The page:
THE TRAITOR’S EMBLEM – Juan Gomez-Jurado

THE TRAITOR’S EMBLEM begins in the Straits of Gibraltar in March, 1940.  In the midst of a terrible storm, the crew of the Spanish naval vessel, Esperanza, rescues four German sailors from a life boat.  The rescue could have cost Captain Manuel Gonzalez Pereira his life  but he couldn’t leave the Germans to die.  Agreeing to alter his course, Captain Gonzalez takes the Germans to a point near the coast of Portugal.  As a token of his gratitude, the German officer, a man with one eye, leading the group gives Gonzalez a gift, a  medal made of solid gold.  The German puts his finger on his chest and says “verrat” – treachery .  Then he puts his finger on Gonzalez’s chest and says “rettung” – salvation.  Then he and his three compatriots disappear.

Gonzalez retires from the sea and when he can spare time from his bookstore, he researches the medal he was given in 1940.  “It was a double-headed eagle set on an iron cross.  The eagle was holding a sword, and there was a number 32 above its head and an enormous diamond encrusted in its chest.”  Gonzalez learns that it is a German Masonic emblem but the Germans did not use “noble” metals such as gold, silver, or platinum so its origins are mysterious.

When Gonzalez died,  his son, Juan-Carlos, inherited the shop and the mysterious medal.  In 2002, an old man came to the shop to give a talk about his book on Freemasonry.  No one came and to make his guest more comfortable, Juan-Carlos showed the man the picture of the medal.  The old man began to haunt the shop and Juan-Carlos.  He offered to buy it, he begged and pleaded.  Juan-Carlos agreed but only after the old man told him the story of the strange Traitor’s Emblem.

From 2002, the story goes back to 1919 and the terrible years between the end of World War I and the rise of the Nazi party in Germany.  Set primarily in Munich, it is the story of Paul Reiner, his hunt for the true story behind the death of his father, his relationship with his cousin, Jurgen, and his interest and membership in the Masonic Society.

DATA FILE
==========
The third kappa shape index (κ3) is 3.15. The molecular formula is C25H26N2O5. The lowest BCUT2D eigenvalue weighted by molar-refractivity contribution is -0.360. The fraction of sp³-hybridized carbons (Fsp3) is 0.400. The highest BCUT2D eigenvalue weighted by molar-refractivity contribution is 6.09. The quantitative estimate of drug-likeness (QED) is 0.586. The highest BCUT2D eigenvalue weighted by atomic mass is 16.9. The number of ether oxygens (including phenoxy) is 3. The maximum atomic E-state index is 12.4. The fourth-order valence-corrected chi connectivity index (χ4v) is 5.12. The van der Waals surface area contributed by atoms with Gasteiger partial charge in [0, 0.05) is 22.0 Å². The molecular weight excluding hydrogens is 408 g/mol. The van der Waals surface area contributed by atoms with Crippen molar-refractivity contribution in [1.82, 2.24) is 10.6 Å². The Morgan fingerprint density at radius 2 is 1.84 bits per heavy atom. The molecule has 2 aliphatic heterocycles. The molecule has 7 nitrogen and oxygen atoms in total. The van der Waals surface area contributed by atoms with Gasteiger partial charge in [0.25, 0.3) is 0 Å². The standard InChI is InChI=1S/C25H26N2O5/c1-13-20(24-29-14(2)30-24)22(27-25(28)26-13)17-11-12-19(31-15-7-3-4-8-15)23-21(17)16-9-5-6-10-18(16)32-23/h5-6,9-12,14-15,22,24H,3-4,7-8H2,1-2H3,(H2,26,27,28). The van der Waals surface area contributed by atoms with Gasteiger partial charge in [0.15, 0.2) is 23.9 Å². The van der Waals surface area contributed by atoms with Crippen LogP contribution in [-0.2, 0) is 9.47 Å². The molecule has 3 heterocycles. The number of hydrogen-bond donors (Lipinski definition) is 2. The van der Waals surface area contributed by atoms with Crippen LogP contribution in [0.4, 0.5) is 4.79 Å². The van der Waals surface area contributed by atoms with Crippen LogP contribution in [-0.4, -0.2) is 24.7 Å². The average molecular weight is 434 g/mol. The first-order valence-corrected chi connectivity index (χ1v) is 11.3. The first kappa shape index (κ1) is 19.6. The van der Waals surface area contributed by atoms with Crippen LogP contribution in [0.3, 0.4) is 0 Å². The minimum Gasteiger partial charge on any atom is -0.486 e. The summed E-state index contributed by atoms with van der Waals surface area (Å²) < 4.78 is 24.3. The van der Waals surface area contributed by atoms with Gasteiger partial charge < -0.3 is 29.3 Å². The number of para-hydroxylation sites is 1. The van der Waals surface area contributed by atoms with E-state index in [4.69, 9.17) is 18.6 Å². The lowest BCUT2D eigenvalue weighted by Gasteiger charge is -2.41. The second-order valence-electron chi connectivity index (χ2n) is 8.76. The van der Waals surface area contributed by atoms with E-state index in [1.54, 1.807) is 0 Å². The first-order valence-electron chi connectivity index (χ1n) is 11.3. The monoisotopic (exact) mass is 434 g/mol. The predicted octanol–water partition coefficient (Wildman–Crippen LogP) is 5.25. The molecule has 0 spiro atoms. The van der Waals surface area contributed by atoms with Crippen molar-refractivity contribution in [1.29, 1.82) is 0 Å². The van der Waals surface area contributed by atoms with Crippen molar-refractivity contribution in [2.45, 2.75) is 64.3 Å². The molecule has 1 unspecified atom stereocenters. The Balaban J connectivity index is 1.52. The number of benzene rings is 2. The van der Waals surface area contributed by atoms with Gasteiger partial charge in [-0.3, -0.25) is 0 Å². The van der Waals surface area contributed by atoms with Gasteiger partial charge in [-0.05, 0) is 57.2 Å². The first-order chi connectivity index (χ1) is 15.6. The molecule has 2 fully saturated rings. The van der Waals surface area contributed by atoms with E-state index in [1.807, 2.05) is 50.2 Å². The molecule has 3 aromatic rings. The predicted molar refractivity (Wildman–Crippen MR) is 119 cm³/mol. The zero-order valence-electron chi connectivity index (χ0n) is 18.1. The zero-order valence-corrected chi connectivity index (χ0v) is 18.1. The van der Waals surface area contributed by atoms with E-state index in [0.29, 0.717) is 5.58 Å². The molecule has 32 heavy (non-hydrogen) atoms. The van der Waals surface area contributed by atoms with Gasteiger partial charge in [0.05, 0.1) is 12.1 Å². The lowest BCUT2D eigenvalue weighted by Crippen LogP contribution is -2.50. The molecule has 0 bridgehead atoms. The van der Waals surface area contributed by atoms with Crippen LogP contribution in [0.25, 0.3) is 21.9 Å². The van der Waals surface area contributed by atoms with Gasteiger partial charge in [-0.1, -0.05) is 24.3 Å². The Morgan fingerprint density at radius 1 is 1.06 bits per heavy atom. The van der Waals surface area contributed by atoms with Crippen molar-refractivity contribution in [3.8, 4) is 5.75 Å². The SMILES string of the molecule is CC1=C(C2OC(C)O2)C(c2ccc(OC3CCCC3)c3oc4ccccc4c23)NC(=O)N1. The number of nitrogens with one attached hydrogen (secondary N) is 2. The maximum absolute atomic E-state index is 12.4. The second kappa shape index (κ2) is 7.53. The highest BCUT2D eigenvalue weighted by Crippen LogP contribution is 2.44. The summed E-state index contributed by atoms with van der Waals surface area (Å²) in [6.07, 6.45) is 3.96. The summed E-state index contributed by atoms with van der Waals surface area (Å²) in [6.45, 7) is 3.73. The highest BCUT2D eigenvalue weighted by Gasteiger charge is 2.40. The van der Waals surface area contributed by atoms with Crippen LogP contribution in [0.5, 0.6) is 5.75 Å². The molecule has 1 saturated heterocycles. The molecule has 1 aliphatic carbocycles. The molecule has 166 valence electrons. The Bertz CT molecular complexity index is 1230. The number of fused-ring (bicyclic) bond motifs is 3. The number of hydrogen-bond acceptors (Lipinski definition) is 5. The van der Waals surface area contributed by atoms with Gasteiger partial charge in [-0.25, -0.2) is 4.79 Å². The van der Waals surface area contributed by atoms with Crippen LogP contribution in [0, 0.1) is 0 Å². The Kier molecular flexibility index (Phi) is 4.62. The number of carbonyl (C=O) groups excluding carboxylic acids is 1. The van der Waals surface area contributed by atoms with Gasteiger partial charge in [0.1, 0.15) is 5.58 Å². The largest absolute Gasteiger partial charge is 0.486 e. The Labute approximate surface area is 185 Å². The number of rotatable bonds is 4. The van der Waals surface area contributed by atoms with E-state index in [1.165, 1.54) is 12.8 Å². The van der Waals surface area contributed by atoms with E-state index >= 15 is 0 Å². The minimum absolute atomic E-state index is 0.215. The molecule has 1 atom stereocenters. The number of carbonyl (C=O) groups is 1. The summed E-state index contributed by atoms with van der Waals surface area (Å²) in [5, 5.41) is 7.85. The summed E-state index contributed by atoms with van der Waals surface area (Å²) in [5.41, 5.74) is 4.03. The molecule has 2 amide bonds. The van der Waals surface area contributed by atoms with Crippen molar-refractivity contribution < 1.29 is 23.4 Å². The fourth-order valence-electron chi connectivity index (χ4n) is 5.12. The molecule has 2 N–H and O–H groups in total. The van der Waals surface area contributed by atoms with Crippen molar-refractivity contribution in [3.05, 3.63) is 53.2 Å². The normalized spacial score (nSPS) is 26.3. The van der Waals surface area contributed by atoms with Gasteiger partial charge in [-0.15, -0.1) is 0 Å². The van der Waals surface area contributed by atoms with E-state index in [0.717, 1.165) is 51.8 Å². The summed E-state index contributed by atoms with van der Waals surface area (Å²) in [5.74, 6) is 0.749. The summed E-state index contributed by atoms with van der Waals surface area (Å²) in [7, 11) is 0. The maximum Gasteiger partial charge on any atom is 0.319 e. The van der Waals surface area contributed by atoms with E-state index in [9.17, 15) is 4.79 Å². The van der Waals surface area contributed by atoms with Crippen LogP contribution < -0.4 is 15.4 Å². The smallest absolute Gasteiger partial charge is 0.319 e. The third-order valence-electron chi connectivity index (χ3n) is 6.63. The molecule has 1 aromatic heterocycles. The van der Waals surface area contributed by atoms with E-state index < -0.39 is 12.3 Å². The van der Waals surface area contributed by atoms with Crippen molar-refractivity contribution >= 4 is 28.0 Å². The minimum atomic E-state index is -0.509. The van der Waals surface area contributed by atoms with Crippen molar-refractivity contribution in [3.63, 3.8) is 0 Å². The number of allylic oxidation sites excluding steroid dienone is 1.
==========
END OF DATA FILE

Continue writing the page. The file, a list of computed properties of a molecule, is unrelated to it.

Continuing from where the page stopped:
The story deserves to be read and enjoyed on its own merits; to tell more is to tell too much.  What can be said without intruding on the story is that the author creates an atmosphere in the book that engulfs the reader as it does the characters in the story.  Paul Reiner is a sympathetic character.  His cousin, Jurgen, becomes a willing participant in the nascent SA, a bully who wants to damage and corrupt.  Jurgen’s internal corruption is such that he is part of the inner circle of Reinhard Heydrich and Adolph Eichmann.  When asked to infiltrate Masonic Lodges to uncover yet another Jewish conspiracy, Jurgen is more than willing.  He knows Paul is a member of the Masons.  Paul isn’t Jewish but Jurgen is not unwilling to use whatever he can to get rid of the cousin he hates.

Until researching some of the information in the book, I did not know that the Masons had been another victim of Nazi paranoia.  As a secret society, it could not continue to exist in Germany.  Members who had achieved high degrees in the society were suspected of being Jews or hiding Jews.  The author provides a great deal of information about Masonic rituals and the handshakes.  I do not know if this is material from the Masons or the fruit of the author’s imagination.  I prefer not to know; either way is intriguing.

In the Author’s Notes, Gomez-Jurado provides this information – “The Masons were the object of persecution during the Nazi dictatorship in Germany: more than eighty thousand of them died in the concentration camps.  An ancient Masonic legend claims that the fall of all the lodges was the fault of one single Mason who sold all the others out to the Nazis.”

Children reported their parents for listening to the BBC.  Neighbors turned neighbors into the Gestapo for infractions that would have been impossible to prove but led to the deaths of the accused anyway.  If the Masons were destroyed by one person, it would not have been unusual in that time and in that place.

I reviewed Gomez-Jurado’s THE MOSES EXPEDITION.  That book and THE TRAITOR’S EMBLEM do not seem to have been written by the same person.  Two absolutely different stories written in two absolutely different voices is an accomplishment that can only be achieved by a very talented author.

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3 Responses to THE TRAITOR’S EMBLEM – Juan Gomez-Jurado

  1. Gina says:

    Good Review….

  2. Beth says:

    Thank you, Gina. It is a very good book.

  3. Pingback: AUTHORS E – H (A Long List) | MURDER by TYPE

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